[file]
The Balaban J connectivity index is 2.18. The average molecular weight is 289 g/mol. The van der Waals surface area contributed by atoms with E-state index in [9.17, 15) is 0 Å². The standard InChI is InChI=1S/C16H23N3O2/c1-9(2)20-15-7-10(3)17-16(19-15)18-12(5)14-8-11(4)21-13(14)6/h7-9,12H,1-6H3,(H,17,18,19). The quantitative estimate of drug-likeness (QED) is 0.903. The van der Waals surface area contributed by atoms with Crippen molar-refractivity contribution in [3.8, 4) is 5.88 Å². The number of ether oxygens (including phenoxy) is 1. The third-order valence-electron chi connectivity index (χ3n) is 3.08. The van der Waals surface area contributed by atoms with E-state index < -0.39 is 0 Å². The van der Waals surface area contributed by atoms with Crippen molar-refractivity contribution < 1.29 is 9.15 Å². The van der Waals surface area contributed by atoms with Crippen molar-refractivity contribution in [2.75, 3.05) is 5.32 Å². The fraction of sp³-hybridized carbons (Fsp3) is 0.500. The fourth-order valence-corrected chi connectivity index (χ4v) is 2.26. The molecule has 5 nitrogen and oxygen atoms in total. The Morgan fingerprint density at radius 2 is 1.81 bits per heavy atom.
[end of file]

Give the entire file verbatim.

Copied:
The Balaban J connectivity index is 2.18. The average molecular weight is 289 g/mol. The van der Waals surface area contributed by atoms with E-state index in [9.17, 15) is 0 Å². The standard InChI is InChI=1S/C16H23N3O2/c1-9(2)20-15-7-10(3)17-16(19-15)18-12(5)14-8-11(4)21-13(14)6/h7-9,12H,1-6H3,(H,17,18,19). The quantitative estimate of drug-likeness (QED) is 0.903. The van der Waals surface area contributed by atoms with Crippen molar-refractivity contribution in [3.8, 4) is 5.88 Å². The number of ether oxygens (including phenoxy) is 1. The third-order valence-electron chi connectivity index (χ3n) is 3.08. The van der Waals surface area contributed by atoms with E-state index < -0.39 is 0 Å². The van der Waals surface area contributed by atoms with Crippen molar-refractivity contribution < 1.29 is 9.15 Å². The van der Waals surface area contributed by atoms with Crippen molar-refractivity contribution in [2.75, 3.05) is 5.32 Å². The fraction of sp³-hybridized carbons (Fsp3) is 0.500. The fourth-order valence-corrected chi connectivity index (χ4v) is 2.26. The molecule has 5 nitrogen and oxygen atoms in total. The Morgan fingerprint density at radius 2 is 1.81 bits per heavy atom.